“I think we’ve blown open the doors. There is a real sense of interest among the veterans and that seems to be feeding off of each other,” said O’Gorman. “What’s happening with veterans one by one is going to become more visible to the public.”

The Farmer Veteran Coalition also has been instrumental in promoting a new nationwide labeling program that allows farmers, ranchers and fishermen who served in the military to use a special logo to promote their agricultural products. The “Homegrown by Heroes” label, first created by the Kentucky Department of Agriculture in 2013, appears on websites, packaging and displays.

While veterans are showing a growing interest in farming, they still encounter the same daunting challenges that many new producers face in getting started. They must find land, understand the basics of growing crops or raising livestock and procure financing to purchase seed, equipment and cover other costs. Many are left to overcome these hurdles despite lingering mental and physical ailments from their time in the military.

“I can’t do the heavy stuff,” said Wendy Lombardi, 52, who bought a small farm south of Lebanon in 2009 after leaving the military and trying out other careers. During Desert Storm, she served as the driver for a battalion commander, and she lost partial use of her right arm after a car accident in Saudi Arabia.

Lombardi says other area farmers help her out with clearing fence lines and cutting wood. The work she is able to do herself - tending to her dairy goats and chickens and puttering in her garden - helps clear her mind of the gruesome images she saw in the war.

“When I came back, every time I’d see a boot on the side of the road or a glove, to me it was a limb,” she said. “When you’re out here and you’re sitting on your front porch, it’s just like it’s a whole different planet.”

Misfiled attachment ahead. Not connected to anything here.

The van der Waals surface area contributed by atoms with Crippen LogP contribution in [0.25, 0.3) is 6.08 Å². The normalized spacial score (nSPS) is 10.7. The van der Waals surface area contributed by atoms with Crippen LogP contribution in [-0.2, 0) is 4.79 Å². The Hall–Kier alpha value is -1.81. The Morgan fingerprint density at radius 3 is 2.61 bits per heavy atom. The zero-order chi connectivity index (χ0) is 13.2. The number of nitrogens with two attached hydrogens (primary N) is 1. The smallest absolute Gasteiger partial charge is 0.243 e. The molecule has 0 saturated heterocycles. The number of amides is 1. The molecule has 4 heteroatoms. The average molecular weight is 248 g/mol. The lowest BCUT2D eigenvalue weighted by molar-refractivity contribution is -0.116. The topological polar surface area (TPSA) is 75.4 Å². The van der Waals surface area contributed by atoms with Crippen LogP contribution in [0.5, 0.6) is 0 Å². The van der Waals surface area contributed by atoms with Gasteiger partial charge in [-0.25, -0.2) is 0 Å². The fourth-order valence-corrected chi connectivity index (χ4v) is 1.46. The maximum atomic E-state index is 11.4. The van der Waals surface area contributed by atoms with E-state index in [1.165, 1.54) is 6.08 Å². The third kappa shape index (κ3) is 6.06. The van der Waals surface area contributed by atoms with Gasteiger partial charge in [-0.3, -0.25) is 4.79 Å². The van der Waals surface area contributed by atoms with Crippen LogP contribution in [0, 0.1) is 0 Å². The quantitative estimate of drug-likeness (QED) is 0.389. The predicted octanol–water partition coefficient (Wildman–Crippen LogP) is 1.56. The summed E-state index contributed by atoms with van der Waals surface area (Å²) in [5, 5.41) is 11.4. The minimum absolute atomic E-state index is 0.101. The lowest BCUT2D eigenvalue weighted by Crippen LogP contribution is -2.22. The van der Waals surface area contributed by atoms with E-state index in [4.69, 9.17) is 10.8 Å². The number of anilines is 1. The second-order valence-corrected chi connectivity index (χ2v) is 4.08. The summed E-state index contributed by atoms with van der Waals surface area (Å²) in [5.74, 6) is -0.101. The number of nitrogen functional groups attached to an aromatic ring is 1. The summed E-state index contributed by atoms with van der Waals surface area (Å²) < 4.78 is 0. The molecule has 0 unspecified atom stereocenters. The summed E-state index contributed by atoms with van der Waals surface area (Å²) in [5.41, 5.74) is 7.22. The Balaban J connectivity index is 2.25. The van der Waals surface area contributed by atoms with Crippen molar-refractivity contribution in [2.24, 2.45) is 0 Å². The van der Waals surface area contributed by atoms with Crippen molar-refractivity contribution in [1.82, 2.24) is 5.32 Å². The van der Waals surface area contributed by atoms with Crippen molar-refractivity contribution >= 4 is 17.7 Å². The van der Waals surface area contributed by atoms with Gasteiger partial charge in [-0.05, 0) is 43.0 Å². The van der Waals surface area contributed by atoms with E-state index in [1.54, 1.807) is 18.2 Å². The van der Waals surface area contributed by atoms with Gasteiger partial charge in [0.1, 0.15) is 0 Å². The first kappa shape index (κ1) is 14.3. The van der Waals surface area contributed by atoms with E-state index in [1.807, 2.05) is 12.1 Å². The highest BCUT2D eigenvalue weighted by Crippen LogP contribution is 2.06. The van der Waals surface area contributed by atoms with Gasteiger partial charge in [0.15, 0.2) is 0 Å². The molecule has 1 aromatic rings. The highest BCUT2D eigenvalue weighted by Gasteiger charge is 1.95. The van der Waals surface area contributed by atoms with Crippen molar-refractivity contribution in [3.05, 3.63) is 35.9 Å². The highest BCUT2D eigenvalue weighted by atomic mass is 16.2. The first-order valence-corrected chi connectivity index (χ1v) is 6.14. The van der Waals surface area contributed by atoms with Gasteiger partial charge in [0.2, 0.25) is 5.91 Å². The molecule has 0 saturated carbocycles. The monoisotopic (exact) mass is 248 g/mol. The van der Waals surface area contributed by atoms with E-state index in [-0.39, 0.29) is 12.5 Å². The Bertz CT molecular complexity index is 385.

“… This is a good energy here,” she added. “It’s been really good for me.”

Curtis Pepper, a 29-year-old veteran who served in Iraq, said the prospect of a career in farming has helped him turn his life around. When he was first discharged from the Army in 2005, Pepper said he felt lost and depressed. Like Hayes, he suffered from post-traumatic stress disorder.

“I pretty much wanted to be numb,” he said. He started drinking heavily to block out the memories of the war and even contemplated suicide at one point after losing his job at a St. Louis car dealership.

“I sat around for a long time, didn’t do anything with my life,” he said. A native of Detroit, Pepper said he was surrounded by “a lot of concrete” growing up, and he never envisioned becoming a farmer. But he started helping out at community gardens and loved it, so when a friend suggested farming, “it sort of clicked.”

He moved to Columbia and is now a senior in the University of Missouri’s sustainable agriculture program.

“It gave me a sense of meaning,” he said. “I had a place in life. I had a vision for what I wanted to do.”

Like Hayes, Pepper said farming has helped him cope with his PTSD.

“It’s very methodical. You go through the actions of weeding and being out in the sunshine … it quiets the mind,” he said. “It brings a calm and de-stresses you.”

He said he’s interested in starting a permaculture orchard in Missouri if he can afford it when he graduates. But he said he’s also interested in working to help other veterans start careers in farming.

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Information from: Springfield News-Leader, http://www.news-leader.com